"Wow, that's bright!"

Those are the first words of most people who look through the Pentax PF-80ED scope.

I spent my first 15 years of birding without a scope and 15 years more with an inexpensive Bushnell Spacemaster 60 mm. I must admit it's gratifying to own a scope with a "wow factor." But I didn't buy the scope to impress others--I bought it to see more birds and see them better. And, boy, do I.

Turn up the zoom lens from 20x magnification to 60x, and the image is equally impressive. There is some loss of brightness, of course, but most other scopes would be turning that murky greenish-gray we've come to expect from extreme magnification. Not here, colors remain pure and the image sharp.

When it first came out, Stephen Ingraham of Better View Desired (now out of business) declared it a Reference Standard in birding scopes. In other words, the best birding scope. He said, "Optically, the new Pentax scope, with its fixed power eyepieces, is noticeably superior to any other scope currently on the market... and it has a notably brighter, more contrasty image with more intense colors and sharper color separation." As for the zoom lens, "it provides an amazingly bright, amazingly sharp, amazingly detailed view from 20 to 60 power: the best overall performance I have seen so far in any spotting scope with a zoom eyepiece." Then he went on to praise its optics further, "It is like walking right up to the bird and looking at it through the highest quality magnifying glass you have ever seen. And did I say the image was bright?"

Soon thereafter, however, new 65 mm scopes came on the market and Ingraham changed his mind, declaring the Swarovski ATS 65HD the best scope for birding, due to its good optics and lighter weight and smaller size. Then he went on to say that the 80 mm scopes were really more scope than a birder needs. He admitted that the Pentax had superior optics to the Swarovski. And he still considers the Pentax to be the Reference Standard for 70-80 mm scopes.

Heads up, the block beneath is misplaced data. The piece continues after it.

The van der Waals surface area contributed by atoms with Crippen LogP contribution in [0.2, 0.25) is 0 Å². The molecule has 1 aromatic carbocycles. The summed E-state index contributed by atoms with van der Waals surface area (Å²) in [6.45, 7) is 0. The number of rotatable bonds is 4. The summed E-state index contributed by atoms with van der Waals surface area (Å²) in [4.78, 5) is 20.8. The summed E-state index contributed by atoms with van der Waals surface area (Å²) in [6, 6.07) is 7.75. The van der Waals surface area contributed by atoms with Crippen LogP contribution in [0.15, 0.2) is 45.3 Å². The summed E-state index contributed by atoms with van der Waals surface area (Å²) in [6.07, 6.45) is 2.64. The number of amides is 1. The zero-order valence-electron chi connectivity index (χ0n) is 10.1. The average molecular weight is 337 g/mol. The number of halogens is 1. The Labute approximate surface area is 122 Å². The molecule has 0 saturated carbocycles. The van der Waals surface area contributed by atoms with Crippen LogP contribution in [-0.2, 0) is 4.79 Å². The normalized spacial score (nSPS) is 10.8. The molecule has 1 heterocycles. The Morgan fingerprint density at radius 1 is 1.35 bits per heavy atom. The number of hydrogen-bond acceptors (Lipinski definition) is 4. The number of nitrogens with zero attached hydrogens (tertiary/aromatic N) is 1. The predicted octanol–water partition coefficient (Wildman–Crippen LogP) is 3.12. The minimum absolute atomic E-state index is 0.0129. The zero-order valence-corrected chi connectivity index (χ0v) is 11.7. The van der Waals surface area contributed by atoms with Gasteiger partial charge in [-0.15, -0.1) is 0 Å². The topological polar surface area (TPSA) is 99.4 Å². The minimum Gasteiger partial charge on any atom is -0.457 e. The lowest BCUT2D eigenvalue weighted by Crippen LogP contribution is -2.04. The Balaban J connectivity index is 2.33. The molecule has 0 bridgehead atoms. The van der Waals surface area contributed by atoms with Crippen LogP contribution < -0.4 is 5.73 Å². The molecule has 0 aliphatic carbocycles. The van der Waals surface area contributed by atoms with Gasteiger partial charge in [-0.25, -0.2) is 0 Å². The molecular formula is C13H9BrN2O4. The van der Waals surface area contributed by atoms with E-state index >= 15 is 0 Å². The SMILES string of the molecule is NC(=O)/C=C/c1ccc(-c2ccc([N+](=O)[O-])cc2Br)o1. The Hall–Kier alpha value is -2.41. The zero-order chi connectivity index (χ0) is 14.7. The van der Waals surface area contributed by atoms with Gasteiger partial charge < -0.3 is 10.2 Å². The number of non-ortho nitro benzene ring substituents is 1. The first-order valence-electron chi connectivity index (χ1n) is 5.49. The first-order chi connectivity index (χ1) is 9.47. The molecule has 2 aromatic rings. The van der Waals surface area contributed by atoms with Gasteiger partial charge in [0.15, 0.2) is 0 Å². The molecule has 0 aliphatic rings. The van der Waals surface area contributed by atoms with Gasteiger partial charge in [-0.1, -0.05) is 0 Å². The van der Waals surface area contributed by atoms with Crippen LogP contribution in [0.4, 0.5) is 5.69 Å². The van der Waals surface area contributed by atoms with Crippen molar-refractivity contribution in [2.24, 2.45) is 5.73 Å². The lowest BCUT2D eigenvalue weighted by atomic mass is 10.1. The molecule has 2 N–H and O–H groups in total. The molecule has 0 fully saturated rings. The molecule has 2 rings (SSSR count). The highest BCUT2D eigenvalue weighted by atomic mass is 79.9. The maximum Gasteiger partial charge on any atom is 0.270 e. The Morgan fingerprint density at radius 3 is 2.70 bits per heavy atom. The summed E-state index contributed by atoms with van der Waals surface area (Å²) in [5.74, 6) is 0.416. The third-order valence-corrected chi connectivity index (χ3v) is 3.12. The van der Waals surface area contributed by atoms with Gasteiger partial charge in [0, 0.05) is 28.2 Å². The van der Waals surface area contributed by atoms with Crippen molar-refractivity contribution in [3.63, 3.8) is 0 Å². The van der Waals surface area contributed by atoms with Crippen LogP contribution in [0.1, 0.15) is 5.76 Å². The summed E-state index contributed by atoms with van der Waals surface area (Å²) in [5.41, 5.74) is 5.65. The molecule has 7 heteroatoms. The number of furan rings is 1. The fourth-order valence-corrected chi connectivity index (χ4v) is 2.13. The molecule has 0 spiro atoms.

I think Ingraham made a mistake. Sure, the larger 80 mm scope is bigger and heavier than my old 60 mm Spacemaster. It took a couple of birding trips before I stopped treating it like a newborn baby and propped it over my shoulder to carry just like any other scope. It is not so heavy that it is an additional burden. It's a scope like any other in that regard. And the superior optics are worth it for me in sea watches and general birding in the gray skies of Oregon's winter (spring and fall, too, for that matter).

Because of the huge eyepiece they are ideally suited to digiscoping. The added brightness, sharpness, and color fidelity would make them a top choice for any digiscoping setup.

And the price of the Pentax is almost half that of the Swarovski.

The Pentax is $864.95 at Adorama with 20-60x zoom eyepiece.

The Swarovski is $1569.05 at Adorama with 20-60x zoom eyepiece.

Hey, that savings leaves you with enough cash to buy the top-of-the-line Nikon CoolPix 4500 digital camera for digiscoping!

Greg Gillson
February 26, 2003

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